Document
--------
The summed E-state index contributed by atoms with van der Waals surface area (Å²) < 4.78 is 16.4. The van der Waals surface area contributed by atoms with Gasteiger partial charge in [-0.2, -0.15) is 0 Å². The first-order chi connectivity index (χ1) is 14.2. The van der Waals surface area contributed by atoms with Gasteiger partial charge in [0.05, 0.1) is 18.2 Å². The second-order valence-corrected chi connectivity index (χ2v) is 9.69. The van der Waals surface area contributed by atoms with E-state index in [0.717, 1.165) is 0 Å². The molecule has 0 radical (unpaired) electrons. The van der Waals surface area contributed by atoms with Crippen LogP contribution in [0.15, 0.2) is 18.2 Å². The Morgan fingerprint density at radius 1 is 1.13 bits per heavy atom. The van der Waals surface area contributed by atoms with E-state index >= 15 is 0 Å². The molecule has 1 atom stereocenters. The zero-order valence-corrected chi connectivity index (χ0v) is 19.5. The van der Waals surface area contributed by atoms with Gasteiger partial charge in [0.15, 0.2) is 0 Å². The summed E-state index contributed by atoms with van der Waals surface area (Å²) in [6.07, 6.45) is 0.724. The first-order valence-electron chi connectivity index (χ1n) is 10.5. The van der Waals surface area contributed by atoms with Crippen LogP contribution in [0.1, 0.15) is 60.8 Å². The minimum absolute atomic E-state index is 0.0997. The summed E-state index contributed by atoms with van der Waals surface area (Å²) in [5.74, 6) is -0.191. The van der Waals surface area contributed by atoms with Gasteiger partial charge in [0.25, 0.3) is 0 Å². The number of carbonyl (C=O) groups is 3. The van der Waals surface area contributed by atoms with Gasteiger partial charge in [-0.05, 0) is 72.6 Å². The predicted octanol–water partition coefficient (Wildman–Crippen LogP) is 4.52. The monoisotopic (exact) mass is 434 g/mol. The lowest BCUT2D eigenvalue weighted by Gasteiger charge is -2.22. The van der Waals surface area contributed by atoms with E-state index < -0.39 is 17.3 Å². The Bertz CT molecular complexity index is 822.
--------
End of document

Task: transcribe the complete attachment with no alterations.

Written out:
The summed E-state index contributed by atoms with van der Waals surface area (Å²) < 4.78 is 16.4. The van der Waals surface area contributed by atoms with Gasteiger partial charge in [-0.2, -0.15) is 0 Å². The first-order chi connectivity index (χ1) is 14.2. The van der Waals surface area contributed by atoms with Gasteiger partial charge in [0.05, 0.1) is 18.2 Å². The second-order valence-corrected chi connectivity index (χ2v) is 9.69. The van der Waals surface area contributed by atoms with E-state index in [0.717, 1.165) is 0 Å². The molecule has 0 radical (unpaired) electrons. The van der Waals surface area contributed by atoms with Crippen LogP contribution in [0.15, 0.2) is 18.2 Å². The Morgan fingerprint density at radius 1 is 1.13 bits per heavy atom. The van der Waals surface area contributed by atoms with E-state index >= 15 is 0 Å². The molecule has 1 atom stereocenters. The zero-order valence-corrected chi connectivity index (χ0v) is 19.5. The van der Waals surface area contributed by atoms with Gasteiger partial charge in [0.15, 0.2) is 0 Å². The summed E-state index contributed by atoms with van der Waals surface area (Å²) in [6.07, 6.45) is 0.724. The first-order valence-electron chi connectivity index (χ1n) is 10.5. The van der Waals surface area contributed by atoms with Crippen LogP contribution in [0.1, 0.15) is 60.8 Å². The minimum absolute atomic E-state index is 0.0997. The summed E-state index contributed by atoms with van der Waals surface area (Å²) in [5.74, 6) is -0.191. The van der Waals surface area contributed by atoms with Gasteiger partial charge in [0.25, 0.3) is 0 Å². The number of carbonyl (C=O) groups is 3. The van der Waals surface area contributed by atoms with Gasteiger partial charge in [-0.05, 0) is 72.6 Å². The predicted octanol–water partition coefficient (Wildman–Crippen LogP) is 4.52. The monoisotopic (exact) mass is 434 g/mol. The lowest BCUT2D eigenvalue weighted by Gasteiger charge is -2.22. The van der Waals surface area contributed by atoms with E-state index < -0.39 is 17.3 Å². The Bertz CT molecular complexity index is 822.